July172012
Dear Mr. Mazzuca,
I am writing in support of my fellow Scouts who are aversely affected by your announcement of July 17th. I cannot begin to express my disappointment and utter bewilderment in the BSA’s decision to continue to discriminate against Scouts and Scouters (and potential Scouts and Scouters) based on sexual orientation. I’m straight, earned my Eagle in 1986, and am a Vigil Honor member of the Order of the Arrow. I was secretary of Seminole Lodge 85. I was a guide at the Maine National High Adventure Base (Matagamon). I enjoyed some of the best years of my life as a Cub, Scout, and Explorer. Serving on the Arena Shows staff for the National Jamboree was a highlight, especially when I got to meet fellow Eagle Scout, Steven Spielberg.
I have loved scouting and, had I had a son instead of a daughter, would have enjoyed seeing him learn to love the outdoors, become self-reliant, and also learn to respect his peers, all within the context of the BSA. Now I’ve changed my mind. I cannot understand the BSA’s decision. It is a stain on the otherwise exceptional reputation of the Boy Scouts of America. You and the current leadership at the national level should “be prepared” for significant fall-out from this decision. As you well know, a Scout is courteous and kind, and this discriminatory policy is in violation of at least those two tenants of the Scout Law. It is certainly not a “brave” decision.
From an organization that taught me how to be a man and how to be helpful to others, what I held great pride in now carries shame. I am not alone in feeling this way. I would greatly urge the BSA to “do a good turn” and immediately reverse this decision. If the US Armed Forces can get beyond “don’t ask, don’t tell”, certainly the Scouts can do the same and attempt to maintain some semblance of honor.
In Scouting, Andrew Reinhard

Dear Mr. Mazzuca,

I am writing in support of my fellow Scouts who are aversely affected by your announcement of July 17th. I cannot begin to express my disappointment and utter bewilderment in the BSA’s decision to continue to discriminate against Scouts and Scouters (and potential Scouts and Scouters) based on sexual orientation. I’m straight, earned my Eagle in 1986, and am a Vigil Honor member of the Order of the Arrow. I was secretary of Seminole Lodge 85. I was a guide at the Maine National High Adventure Base (Matagamon). I enjoyed some of the best years of my life as a Cub, Scout, and Explorer. Serving on the Arena Shows staff for the National Jamboree was a highlight, especially when I got to meet fellow Eagle Scout, Steven Spielberg.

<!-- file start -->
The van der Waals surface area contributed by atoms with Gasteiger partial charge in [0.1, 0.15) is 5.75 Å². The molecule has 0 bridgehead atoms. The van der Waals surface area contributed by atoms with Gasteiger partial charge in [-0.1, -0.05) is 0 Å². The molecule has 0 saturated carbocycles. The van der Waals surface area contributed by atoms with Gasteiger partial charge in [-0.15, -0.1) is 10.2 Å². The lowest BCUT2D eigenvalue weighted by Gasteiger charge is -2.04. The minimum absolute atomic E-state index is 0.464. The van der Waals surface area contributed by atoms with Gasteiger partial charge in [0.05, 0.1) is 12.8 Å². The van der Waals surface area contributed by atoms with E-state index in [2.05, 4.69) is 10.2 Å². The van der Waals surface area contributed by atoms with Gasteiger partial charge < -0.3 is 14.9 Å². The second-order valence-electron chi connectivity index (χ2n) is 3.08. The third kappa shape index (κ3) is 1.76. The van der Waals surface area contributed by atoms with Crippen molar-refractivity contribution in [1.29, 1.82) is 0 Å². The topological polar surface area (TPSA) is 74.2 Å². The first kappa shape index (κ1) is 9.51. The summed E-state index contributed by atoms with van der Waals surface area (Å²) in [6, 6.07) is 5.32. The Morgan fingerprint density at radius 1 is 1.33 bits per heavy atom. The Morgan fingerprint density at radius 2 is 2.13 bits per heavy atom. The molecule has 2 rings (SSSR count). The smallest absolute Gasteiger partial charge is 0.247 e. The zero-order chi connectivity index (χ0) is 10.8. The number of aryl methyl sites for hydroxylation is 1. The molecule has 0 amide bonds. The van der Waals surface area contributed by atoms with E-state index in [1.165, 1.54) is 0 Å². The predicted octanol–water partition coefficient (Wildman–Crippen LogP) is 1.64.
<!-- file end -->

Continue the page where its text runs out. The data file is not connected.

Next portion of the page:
I have loved scouting and, had I had a son instead of a daughter, would have enjoyed seeing him learn to love the outdoors, become self-reliant, and also learn to respect his peers, all within the context of the BSA. Now I’ve changed my mind. I cannot understand the BSA’s decision. It is a stain on the otherwise exceptional reputation of the Boy Scouts of America. You and the current leadership at the national level should “be prepared” for significant fall-out from this decision. As you well know, a Scout is courteous and kind, and this discriminatory policy is in violation of at least those two tenants of the Scout Law. It is certainly not a “brave” decision.

From an organization that taught me how to be a man and how to be helpful to others, what I held great pride in now carries shame. I am not alone in feeling this way. I would greatly urge the BSA to “do a good turn” and immediately reverse this decision. If the US Armed Forces can get beyond “don’t ask, don’t tell”, certainly the Scouts can do the same and attempt to maintain some semblance of honor.

In Scouting, 
Andrew Reinhard


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